Next up was Dr. Bill Diehl Jones who presented in vitro data on the effect of these supplements with respect to their contribution to oxidative stress. Such stress has been associated with BPD, NEC and ROP to name a few disorders in preemies. A paper published this week in which intestinal cells were exposed to human milk with HMF experienced significantly increased intracellular oxidation, cell damage, and cell death compared to those exposed to just breast milk. A paper from 2013 indicates that premature infants fed HMF experience increasing levels of urinary isoprostanes (a measure of oxidative stress). We know that infants receiving these products experience better growth and bone density than those without exposure but is there a cost? Will further research in this area drive us towards exclusive human milk based diets? The seed that has been planted in my head now questioning the safety of this product I use every day…a little frightening.
Curtailing Antibiotic Use And The Coming Black Swan
John Baier spoke about practice variation between Neonatologists in terms of the decision to prolong antibiotics or not in the face of negative cultures. While we do have variation, the good news is that we overall have cut down our tendency to prolong past 48 hours in the face of negative cultures. If we practice long enough though, the Black Swan will eventually rear its ugly head. The Black Swan is an exceptionally unusual event but one that has dramatic impact. How will we respond when a patient becomes septic after 48 hours and the antibiotics were stopped? Will we panic and change our practice entirely to avoid the internal pain again of feeling like we made a mistake or remember that we have saved countless infants from the long-term effects of indiscriminate use such as NEC, atopic disease and obesity in childhood just to name a few. It is this nagging doubt I have about how we will react that gives me cause to worry!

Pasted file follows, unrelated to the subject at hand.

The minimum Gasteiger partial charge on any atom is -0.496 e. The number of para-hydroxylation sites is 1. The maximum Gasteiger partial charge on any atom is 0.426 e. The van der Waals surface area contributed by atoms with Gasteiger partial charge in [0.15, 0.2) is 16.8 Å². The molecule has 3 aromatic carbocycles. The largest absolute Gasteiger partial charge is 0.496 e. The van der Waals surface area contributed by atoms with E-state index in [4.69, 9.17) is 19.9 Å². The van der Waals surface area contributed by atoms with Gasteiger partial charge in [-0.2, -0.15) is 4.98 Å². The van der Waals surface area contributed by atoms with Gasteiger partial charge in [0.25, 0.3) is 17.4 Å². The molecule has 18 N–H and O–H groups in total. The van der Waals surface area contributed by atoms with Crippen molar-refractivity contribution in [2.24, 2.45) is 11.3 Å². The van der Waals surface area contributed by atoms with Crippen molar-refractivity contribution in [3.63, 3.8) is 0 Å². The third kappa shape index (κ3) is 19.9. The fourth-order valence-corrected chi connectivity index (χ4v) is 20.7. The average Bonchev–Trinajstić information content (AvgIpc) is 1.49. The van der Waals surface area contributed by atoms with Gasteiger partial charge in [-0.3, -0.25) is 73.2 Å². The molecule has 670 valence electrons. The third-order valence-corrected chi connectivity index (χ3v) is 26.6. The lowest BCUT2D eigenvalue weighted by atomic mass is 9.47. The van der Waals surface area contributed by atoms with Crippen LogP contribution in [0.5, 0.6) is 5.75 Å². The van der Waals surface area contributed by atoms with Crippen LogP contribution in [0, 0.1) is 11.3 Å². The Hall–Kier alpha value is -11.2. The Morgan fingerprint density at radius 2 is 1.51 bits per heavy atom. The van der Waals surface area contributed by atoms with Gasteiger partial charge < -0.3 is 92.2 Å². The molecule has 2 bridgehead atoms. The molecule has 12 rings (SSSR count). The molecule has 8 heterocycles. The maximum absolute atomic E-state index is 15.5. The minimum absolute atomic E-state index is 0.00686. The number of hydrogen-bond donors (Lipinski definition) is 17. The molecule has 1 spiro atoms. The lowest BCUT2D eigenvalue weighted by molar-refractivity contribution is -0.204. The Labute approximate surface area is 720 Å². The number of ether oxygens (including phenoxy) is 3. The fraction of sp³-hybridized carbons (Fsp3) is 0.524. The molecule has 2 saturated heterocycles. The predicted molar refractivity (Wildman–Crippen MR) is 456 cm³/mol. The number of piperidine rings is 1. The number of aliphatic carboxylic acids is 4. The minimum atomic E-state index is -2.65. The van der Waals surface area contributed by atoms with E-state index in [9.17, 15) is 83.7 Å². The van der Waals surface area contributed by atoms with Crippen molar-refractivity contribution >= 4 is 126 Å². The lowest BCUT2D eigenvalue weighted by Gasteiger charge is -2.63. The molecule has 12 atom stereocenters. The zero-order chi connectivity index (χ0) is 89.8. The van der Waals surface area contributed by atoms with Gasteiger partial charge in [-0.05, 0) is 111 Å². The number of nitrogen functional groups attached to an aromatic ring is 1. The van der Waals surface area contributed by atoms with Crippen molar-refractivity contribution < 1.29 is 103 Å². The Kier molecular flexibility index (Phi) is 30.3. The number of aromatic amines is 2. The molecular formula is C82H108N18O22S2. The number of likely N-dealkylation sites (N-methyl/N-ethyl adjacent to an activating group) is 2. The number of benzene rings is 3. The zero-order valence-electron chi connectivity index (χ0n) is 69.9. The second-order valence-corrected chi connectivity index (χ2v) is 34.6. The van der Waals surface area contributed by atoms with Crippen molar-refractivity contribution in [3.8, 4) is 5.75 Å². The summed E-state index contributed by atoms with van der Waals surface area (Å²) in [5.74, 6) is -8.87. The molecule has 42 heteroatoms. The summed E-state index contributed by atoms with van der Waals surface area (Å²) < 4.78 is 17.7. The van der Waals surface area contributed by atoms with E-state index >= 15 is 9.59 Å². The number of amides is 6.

Finishing With a Miracle
It doesn’t seem right to end on a down note so I thought it would be worth celebrating that a cure has been found for something very scary. Hypophosphatasia is a rare disorder of the bone which was previously lethal in many cases. Thanks to research that our own Dr. Cheryl Greenberg led here in Canada we are able to successfully treat these children now. The Bowman symposium showed us incredible videos of such treated children and to end this post I found this video from Youtube of Gideon who was one of these patients treated with FDA Okays Asfotase Alfa (Strensiq). If you would like to leave this post with a smile on your face until next Halloween have a look at the video!
Will that be q2h, q3h or q4h feeding? When I started my residency in Pediatrics that was the question I needed to ask before writing an order to start oral feeding in a preterm infant. At the time it seemed perfectly reasonable but I have to admit the question for me was “What if they aren’t ready?”. Does a baby who won’t take the breast or bottle at the 3 hour mark clearly show they aren’t able to feed or that they really are just not ready to feed? We commonly say that children are not small adults. Hospitalized adults commonly will utter the words “I’m not hungry” when their food tray is brought to them. This may be a reflection of what has been put before them rather than whether hunger exists or not but they seem to be able to be ready to eat so why not children and by extension preterm infants in the NICU.